Saturday, 9 January 2021

'But once I lived in Gloucestershire...'

 Born on this day in 1881 was one of the most splendidly named of all English poets – Lascelles Abercrombie. His poetry long ago fell out of fashion, along with that of most of the other 'Georgians' (and, from what I've seen of it, its fate seems to have been deserved). However, Abercrombie had a successful career as a literary critic and academic, and he was, for one glorious period, at the centre of a literary group from which two great poets would emerge. The group was the 'Dymock poets', based on and around the village of Dymock on the Gloucestershire-Herefordshire border. From 1911 to 1916 Abercrombie lived in a cottage, The Gallows, at Ryton, near Dymock, where the loose-knit circle of poets met, stayed or visited – John Drinkwater, Rupert Brooke, Wilfred Gibson and the two greats in the making, Robert Frost and Edward Thomas. It was at Dymock that the intense friendship between Frost and Thomas – the friendship that was to make a poet of Thomas – was born. 
   Frost's 'Iris by Night' recalls a memorable walk that he and Thomas, 'elected friends', took at Dymock –

One misty evening, one another's guide,
We two were groping down a Malvern side
The last wet fields and dripping hedges home.
There came a moment of confusing lights,
Such as according to belief in Rome
Were seen of old at Memphis on the heights
Before the fragments of a former sun
Could concentrate anew and rise as one.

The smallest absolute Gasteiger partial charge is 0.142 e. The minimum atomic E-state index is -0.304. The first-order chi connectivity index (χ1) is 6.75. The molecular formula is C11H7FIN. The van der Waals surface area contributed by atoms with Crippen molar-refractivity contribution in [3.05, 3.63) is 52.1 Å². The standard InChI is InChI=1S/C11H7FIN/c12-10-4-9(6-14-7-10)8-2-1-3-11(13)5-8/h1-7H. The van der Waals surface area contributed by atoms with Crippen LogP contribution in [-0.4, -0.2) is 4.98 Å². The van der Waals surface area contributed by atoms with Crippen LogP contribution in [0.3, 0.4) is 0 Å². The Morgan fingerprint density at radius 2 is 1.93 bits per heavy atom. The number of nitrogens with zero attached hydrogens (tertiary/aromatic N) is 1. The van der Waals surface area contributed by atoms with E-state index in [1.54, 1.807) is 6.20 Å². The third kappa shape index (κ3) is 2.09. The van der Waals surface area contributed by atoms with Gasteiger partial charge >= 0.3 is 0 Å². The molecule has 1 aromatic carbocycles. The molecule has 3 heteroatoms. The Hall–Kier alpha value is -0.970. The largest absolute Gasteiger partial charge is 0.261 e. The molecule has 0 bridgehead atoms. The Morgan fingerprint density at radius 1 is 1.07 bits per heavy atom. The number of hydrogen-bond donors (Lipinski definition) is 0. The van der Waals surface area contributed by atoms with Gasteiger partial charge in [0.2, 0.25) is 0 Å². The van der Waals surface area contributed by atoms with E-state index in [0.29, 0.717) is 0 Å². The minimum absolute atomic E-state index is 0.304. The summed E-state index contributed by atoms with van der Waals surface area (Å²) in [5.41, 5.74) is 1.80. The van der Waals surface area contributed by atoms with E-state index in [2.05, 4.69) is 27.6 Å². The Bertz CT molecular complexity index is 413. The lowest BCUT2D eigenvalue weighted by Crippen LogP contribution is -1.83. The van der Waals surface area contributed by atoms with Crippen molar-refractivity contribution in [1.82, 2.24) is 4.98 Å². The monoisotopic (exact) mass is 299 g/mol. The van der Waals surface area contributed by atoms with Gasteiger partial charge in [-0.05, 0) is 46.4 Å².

Light was a paste of pigment in our eyes.
And then there was a moon and then a scene
So watery as to seem submarine;
In which we two stood saturated, drowned.
The clover-mingled rowan on the ground
Had taken all the water it could as dew,
And still the air was saturated too,
Its airy pressure turned to water weight.
Then a small rainbow like a trellis gate,
A very small moon-made prismatic bow,
Stood closely over us through which to go.
And then we were vouchsafed a miracle
That never yet to other two befell
And I alone of us have lived to tell.
A wonder! Bow and rainbow as it bent,
Instead of moving with us as we went
(To keep the pots of gold from being found),
It lifted from its dewy pediment
Its two mote-swimming many-coloured ends
And gathered them together in a ring.
And we stood in it softly circled round
From all division time or foe can bring
In a relation of elected friends.

And Frost's strange, uneasy poem 'The Sound of Trees' was written for Lascelles Abercrombie – 

I wonder about the trees.
Why do we wish to bear
Forever the noise of these
More than another noise
So close to our dwelling place?
We suffer them by the day
Till we lose all measure of pace,
And fixity in our joys,
And acquire a listening air.
They are that that talks of going
But never gets away;
And that talks no less for knowing,
As it grows wiser and older,
That now it means to stay.
My feet tug at the floor
And my head sways to my shoulder
Sometimes when I watch trees sway,
From the window or the door.
I shall set forth for somewhere,
I shall make the reckless choice
Some day when they are in voice
And tossing so as to scare
The white clouds over them on.
I shall have less to say,
But I shall be gone.

Later in his life, Abercrombie seems to have looked back on the Dymock years as a kind of lost paradise. In 1932 he wrote:
'I have lived in a cottage in the daffodil country and I have, for a time, done what I wanted to do ... and I have known what it is to have Wilfred Gibson and Robert Frost for my neighbours; and John Drinkwater, Rupert Brooke, Edward Thomas, Will Davies, Bob Trevelyan, Arthur Ransome, have drunk my cider, and talked in my garden. I make no cider now, and I have no garden. But once I lived in Gloucestershire.'

No comments:

Post a Comment